Fighting fast fashion trends with a Frankenstein approach to leather jackets
‘May Cause Urge to Love or Rebel.’
The message reads loud and clear at the foot of each jacket’s care instructions. Less of a warning, more of a manifesto: The message perfectly encapsulates Deadwood’s ethos of rebellion and general rage against the fashion industry.
Founded in Stockholm in 2012 by long-time friends Carl Ollson and Felix von Bahder, Deadwood create new leather jackets with old-school attitude in a bid for sustainability and back-to-basics fashion ideals. According to Carl and Felix, the clothing industry – today a 3 billion dollar global industry – is one of the dirtiest in the world. ‘Fast fashion’ and ‘anxious design’ have not only replaced a love for genuine self-expression and solid craftsmanship, they have sown the seeds for a buy-cheap-buy-often mentality that could give two shits about sustainability or ethical working conditions, let alone the simple matter of style.
Deadwood puts two fingers up to this trend. Far from providing a breeding ground for exploitation and mass production, their ateliers are a place for skilled workers to express and develop their own creativity. With a passion for all things pre-worn and pre-loved, Deadwood’s craftspeople use consumer waste in the form of out-of-style leather garments to craft fresh new jackets and accessories with a distinctly vintage soul.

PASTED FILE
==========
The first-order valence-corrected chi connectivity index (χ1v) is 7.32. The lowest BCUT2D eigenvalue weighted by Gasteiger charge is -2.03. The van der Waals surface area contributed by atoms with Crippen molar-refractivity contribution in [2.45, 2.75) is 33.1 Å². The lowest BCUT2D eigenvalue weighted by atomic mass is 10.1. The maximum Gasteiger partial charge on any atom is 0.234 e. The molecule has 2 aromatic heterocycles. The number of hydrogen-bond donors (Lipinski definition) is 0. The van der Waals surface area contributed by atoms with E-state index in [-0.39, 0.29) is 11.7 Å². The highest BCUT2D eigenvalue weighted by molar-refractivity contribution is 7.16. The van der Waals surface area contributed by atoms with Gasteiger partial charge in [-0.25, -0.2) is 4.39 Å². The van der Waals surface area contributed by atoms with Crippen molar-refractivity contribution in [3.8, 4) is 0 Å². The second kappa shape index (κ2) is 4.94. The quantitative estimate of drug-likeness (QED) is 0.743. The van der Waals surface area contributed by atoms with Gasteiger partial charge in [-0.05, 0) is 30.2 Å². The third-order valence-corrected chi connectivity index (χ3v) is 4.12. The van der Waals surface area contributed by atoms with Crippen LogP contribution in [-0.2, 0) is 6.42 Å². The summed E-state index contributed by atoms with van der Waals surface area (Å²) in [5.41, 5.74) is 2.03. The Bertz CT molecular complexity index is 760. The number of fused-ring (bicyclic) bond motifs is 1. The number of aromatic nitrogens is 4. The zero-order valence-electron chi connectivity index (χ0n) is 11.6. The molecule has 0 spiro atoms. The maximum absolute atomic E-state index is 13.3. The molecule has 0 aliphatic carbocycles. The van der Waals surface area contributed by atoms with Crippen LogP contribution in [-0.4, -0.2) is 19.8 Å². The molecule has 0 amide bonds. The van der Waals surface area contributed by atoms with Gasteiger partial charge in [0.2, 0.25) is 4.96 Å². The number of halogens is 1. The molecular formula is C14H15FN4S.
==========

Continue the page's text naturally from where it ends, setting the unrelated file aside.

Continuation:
Now, as far as symbols of rebellion go, the leather jacket is either an enduring poster boy of classic cool or a tired and hackneyed caricature of an already over-exposed counter culture. And that’s exactly where Deadwood likes to position itself. With slogans like ‘Bruised Knee Youth’ and ‘Fuck Trump’ scribbled nonchalantly across a number of their core jackets, it’s clear that Deadwood like to walk a fine line between the classic biker culture of the Post-War era and the trashy in-your-face aesthetic of the punk-rock scene.
It’s a ballsy attitude to be sure. One that would look a little forced in the wrong hands. But after years of cutting their teeth in the flea markets and vintage stores of Stockholm’s fashion scene, the guys behind Deadwood have the credentials and the credibility to back it all up. But I doubt they’d care either way: Carl and Felix have little interest in what’s cool right now. They’ve always had an eye on that which endures, on what’s likely to be left when the dust settles. By their own admission, they’re not looking to reinvent the fashion industry, just our perception of it.
Words by Will Halbert
Image Credits by Bayleaf photography by Izabela Rachwal, Mez Club photography courtesy of The Mez Club